Search for missing in Arkansas flood could take weeks

Crews returned to the craggy Ouachita Mountains hoping to find campers who survived after walls of water from the Arkansas flood.

By , AP

Floodwaters that tore through an Arkansas campground, killing at least 16 people, also washed away records of who was there, making the daunting search for dozens of missing in heavily wooded forest even more difficult as anguished families waited for word of their loved ones.

Crews returned to the craggy Ouachita Mountains on horseback and ATVs at daybreak Saturday, hoping to find campers who survived after walls of water chased them from their campgrounds along the Caddo and Little Missouri rivers. Other searchers in canoes and kayaks explored river banks for bodies that may have become tangled in the brush.

The search was expected to take several more days — and perhaps even weeks.

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"It's like a nightmare that someone's wanting to wake up from, but you can't," said Maj. Harvey Johnson, with the Salvation Army. "It's the deer caught in the headlights look."

Floodwaters rising as swiftly as 8 feet an hour poured through the remote valley with such force that it peeled asphalt from roads and bark off trees. Cabins dotting the river banks were severely damaged. Mobile homes lay on their sides. Some described the quick rise of the water as a tsunami in a valley.

Authorities don't even know how many people are missing. Visitors to the Albert Pike Recreation Area, a 54-unit campground, are required to sign a log when they take a spot at the site, but that registry was carried away by the floodwaters.

A call center set up for people to report loved ones who may be missing at the campground received inquiries about 73 people Friday, said Arkansas Department of Emergency Management spokesman Chad Stover.

"We haven't confirmed if they were at the campsite, but people have called because they believe a loved one may have been there and they can't locate them," Stover said late Friday. "As we begin search and rescue operations tomorrow morning, it will give us a better idea of how many people we may be looking for.

"And we still consider it a search and rescue operation for a little while longer."

At least two dozen people were hospitalized. Authorities had rescued dozens more before suspending their search at nightfall Friday.

Authorities prepared for a long effort and said bodies may have been washed away. It would be difficult for someone to signal for help because of the rugged and remote nature of the area being searched, some 75 miles west of Little Rock.

"This is not a one- or two-day thing," said Gary Fox, a retired emergency medical technician who was helping identify the dead and compile lists of those who were unaccounted for. "This is going to be a week or two- or three-week recovery."

Brigette Williams, spokeswoman for the American Red Cross in Little Rock, estimated that up to 300 people were in the area when the floods swept through.

The heavily wooded region offers a mix of campgrounds, hunting grounds and private homes. Wilderness buffs can stay at sites with modern facilities or hike and camp off the beaten path.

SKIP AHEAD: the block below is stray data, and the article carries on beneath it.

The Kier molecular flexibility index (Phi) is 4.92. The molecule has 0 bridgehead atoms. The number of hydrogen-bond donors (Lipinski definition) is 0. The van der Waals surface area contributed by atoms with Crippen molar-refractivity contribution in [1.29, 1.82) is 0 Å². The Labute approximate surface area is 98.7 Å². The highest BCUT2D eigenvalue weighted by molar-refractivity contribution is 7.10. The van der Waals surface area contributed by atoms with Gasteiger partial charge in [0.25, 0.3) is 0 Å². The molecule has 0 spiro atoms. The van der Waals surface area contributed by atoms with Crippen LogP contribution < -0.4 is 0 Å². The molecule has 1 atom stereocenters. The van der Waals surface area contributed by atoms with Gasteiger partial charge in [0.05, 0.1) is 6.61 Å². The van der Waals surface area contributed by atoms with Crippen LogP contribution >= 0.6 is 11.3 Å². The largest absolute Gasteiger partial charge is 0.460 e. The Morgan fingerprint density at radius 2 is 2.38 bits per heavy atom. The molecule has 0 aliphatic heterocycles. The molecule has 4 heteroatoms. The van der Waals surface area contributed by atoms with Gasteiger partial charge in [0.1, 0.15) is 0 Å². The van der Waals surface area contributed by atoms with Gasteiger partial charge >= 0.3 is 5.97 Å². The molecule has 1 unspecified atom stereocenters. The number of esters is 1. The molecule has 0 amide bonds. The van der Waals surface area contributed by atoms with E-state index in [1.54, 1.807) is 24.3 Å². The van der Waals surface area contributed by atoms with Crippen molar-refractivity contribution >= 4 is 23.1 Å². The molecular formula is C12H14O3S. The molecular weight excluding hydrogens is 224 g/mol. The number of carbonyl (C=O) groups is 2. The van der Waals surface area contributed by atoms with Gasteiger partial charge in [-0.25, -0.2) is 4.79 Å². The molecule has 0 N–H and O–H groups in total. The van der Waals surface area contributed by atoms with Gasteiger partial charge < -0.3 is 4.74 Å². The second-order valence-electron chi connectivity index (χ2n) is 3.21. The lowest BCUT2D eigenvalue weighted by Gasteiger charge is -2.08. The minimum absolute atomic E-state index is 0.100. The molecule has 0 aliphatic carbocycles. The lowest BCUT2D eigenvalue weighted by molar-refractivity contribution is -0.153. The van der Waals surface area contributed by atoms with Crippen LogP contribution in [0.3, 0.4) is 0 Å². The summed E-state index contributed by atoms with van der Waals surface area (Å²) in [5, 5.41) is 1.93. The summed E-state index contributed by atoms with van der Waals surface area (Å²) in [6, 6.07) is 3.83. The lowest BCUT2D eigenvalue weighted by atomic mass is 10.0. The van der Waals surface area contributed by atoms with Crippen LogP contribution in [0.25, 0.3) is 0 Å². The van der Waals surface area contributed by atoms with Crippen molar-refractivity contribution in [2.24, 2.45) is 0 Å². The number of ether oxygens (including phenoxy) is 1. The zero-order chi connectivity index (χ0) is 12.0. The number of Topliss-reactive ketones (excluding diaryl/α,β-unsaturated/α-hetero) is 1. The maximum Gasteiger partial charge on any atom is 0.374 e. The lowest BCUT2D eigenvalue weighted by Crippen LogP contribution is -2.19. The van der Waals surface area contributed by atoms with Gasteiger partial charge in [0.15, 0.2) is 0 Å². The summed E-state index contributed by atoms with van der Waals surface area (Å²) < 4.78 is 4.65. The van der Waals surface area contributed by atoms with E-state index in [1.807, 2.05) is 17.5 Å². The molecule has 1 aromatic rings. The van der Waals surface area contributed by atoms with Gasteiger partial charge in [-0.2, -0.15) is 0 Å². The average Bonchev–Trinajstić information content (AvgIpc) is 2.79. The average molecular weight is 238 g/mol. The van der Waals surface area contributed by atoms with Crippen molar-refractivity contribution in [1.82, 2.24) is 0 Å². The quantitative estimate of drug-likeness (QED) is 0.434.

Forecasters had warned of the approaching danger during the night, but campers could easily have missed those advisories because the area is isolated.

Denise Gaines said she was startled awake in her riverfront cabin by a noise that sounded like fluttering wings. She saw water rushing under the cabin door.

"I thought it must have been an angel that woke me up," she said. She woke up the six others in her cabin and started packing her things.

Gaines, who lives in Baton Rouge, La., had been through violent weather before with Hurricane Gustav.

"We could feel the cabin shaking," said her fiance, Adam Fontenot.

After the cabin filled with chest-deep water, the group clung to a tree and each other outside for more than an hour. Then the water dropped quickly, several feet in just a few minutes.

As the water receded, the devastation emerged: Vehicles were piled atop each other, and bodies were in the water. The group sought shelter in a nearby cabin higher off the ground. They were eventually rescued in a Jeep.

Forest Service spokesman John Nichols said it would have been impossible to warn everyone the flood was coming. The area has spotty cell phone service and no sirens.

"If there had been a way to know this type of event was occurring, it'd be closed period," Nichols said.

The Arkansas Department of Emergency Management sent satellite phones and specialized radio equipment to help in the rescue effort. Portable cell towers were being dispatched to the area in hopes of allowing stranded survivors to get reception and call for help.

Wanda McRae Nooner, whose son and daughter-in-law have a home and a cabin along the river, said her son was helping rescuers.

"I know they've been bringing the bodies up there in front of their house until they can get ambulances in and out. It's just the most horrible thing. It's almost unbelievable."

State police have identified 14 of the 16 bodies recovered, but did not disclose names of the dead, which included a number of children.

The rough terrain likely kept some campers from reaching safety, according to Tabitha Clarke, a hydrologist with the National Weather Service office in North Little Rock.

Some parts of the valley are so steep and craggy that the only way out is to hike downstream. Any hikers who had taken cars to the campsites would have been blocked at low-water bridge crossings that are inundated when the rivers rise, she said.

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